- Chaired by Jean Seaton (director of the Orwell Prize)
- Paul Anderson (journalist, author, academic, editor of Orwell in Tribune: “As I Please” and other writings 1943-7)
- Sarah Bakewell (writer, author of the Duff Cooper Prize-winning How to Live: A Life of Montaigne in one question and twenty attempts at an answer, Orwell fan)
- Charles Allen (historian, author of Orwell Prize-longlisted Kipling Sahib)
- Andrew Lycett (biographer, author of Rudyard Kipling and editor of Kipling Abroad)
‘Kipling is in the peculiar position of having been a byword for fifty years. During five literary generations every enlightened person has despised him, and at the end of that time nine-tenths of those enlightened persons are forgotten and Kipling is in some sense still there.’ George Orwell on Rudyard Kipling, 1942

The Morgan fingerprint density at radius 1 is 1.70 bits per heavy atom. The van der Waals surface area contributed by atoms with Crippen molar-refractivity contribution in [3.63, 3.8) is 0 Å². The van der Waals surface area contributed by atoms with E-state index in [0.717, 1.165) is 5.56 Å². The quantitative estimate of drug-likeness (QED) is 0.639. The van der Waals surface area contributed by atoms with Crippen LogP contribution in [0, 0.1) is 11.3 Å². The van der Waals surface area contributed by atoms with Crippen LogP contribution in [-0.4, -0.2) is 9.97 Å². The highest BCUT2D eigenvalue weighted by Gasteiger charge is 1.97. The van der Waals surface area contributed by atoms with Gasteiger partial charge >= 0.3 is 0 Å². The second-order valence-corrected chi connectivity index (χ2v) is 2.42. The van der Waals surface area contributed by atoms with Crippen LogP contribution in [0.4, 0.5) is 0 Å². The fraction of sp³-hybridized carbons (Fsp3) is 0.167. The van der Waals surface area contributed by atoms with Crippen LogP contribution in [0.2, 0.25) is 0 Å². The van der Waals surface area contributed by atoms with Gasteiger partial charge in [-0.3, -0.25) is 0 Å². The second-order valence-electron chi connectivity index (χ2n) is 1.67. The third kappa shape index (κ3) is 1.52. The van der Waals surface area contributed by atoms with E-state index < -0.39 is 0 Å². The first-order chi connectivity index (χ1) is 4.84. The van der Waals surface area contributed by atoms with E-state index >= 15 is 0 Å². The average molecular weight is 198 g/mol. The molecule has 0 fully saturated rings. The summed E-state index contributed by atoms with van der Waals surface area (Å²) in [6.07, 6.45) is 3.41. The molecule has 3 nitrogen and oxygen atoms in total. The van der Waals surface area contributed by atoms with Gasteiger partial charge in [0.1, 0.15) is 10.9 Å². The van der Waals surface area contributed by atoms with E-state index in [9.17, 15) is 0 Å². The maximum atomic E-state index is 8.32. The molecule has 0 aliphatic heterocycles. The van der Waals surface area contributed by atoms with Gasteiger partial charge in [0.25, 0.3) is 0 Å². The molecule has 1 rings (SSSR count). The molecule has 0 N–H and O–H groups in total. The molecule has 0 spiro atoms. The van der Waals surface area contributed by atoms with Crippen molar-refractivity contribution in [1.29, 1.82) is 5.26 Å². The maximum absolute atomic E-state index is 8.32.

Both Orwell and Kipling (who died 75 years ago, in 1936) were born in India and wrote about the British Empire. Both of them were intensely political writers, across journalism, prose and poetry. But which of them is the greater writer?
- Oxford 2011: Does it make a difference who funds the arts?
- George Orwell: Burmese Days (1934)
- George Orwell: Rudyard Kipling (New English Weekly, 1936)
- George Orwell: Rudyard Kipling (Horizon, 1942)
- Douglas Kerr: Orwell, Kipling and Empire
- Sunday Times Oxford Literary Festival